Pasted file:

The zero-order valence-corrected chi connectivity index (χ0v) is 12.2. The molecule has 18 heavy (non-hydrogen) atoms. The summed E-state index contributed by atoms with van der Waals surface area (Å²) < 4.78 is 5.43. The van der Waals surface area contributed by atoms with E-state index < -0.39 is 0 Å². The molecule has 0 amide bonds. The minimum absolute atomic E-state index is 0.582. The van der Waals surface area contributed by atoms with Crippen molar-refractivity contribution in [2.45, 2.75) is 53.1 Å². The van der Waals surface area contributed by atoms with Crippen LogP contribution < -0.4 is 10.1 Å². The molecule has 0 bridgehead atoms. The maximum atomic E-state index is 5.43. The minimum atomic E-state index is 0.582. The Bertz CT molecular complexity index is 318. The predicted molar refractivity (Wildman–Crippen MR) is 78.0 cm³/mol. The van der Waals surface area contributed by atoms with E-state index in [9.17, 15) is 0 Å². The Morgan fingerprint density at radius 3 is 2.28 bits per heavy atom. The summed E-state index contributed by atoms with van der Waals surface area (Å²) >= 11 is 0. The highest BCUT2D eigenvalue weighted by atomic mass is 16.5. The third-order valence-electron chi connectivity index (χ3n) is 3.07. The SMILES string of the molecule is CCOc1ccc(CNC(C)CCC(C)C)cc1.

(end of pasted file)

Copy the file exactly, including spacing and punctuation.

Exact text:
The zero-order valence-corrected chi connectivity index (χ0v) is 12.2. The molecule has 18 heavy (non-hydrogen) atoms. The summed E-state index contributed by atoms with van der Waals surface area (Å²) < 4.78 is 5.43. The van der Waals surface area contributed by atoms with E-state index < -0.39 is 0 Å². The molecule has 0 amide bonds. The minimum absolute atomic E-state index is 0.582. The van der Waals surface area contributed by atoms with Crippen molar-refractivity contribution in [2.45, 2.75) is 53.1 Å². The van der Waals surface area contributed by atoms with Crippen LogP contribution < -0.4 is 10.1 Å². The molecule has 0 bridgehead atoms. The maximum atomic E-state index is 5.43. The minimum atomic E-state index is 0.582. The Bertz CT molecular complexity index is 318. The predicted molar refractivity (Wildman–Crippen MR) is 78.0 cm³/mol. The van der Waals surface area contributed by atoms with E-state index in [9.17, 15) is 0 Å². The Morgan fingerprint density at radius 3 is 2.28 bits per heavy atom. The summed E-state index contributed by atoms with van der Waals surface area (Å²) >= 11 is 0. The highest BCUT2D eigenvalue weighted by atomic mass is 16.5. The third-order valence-electron chi connectivity index (χ3n) is 3.07. The SMILES string of the molecule is CCOc1ccc(CNC(C)CCC(C)C)cc1.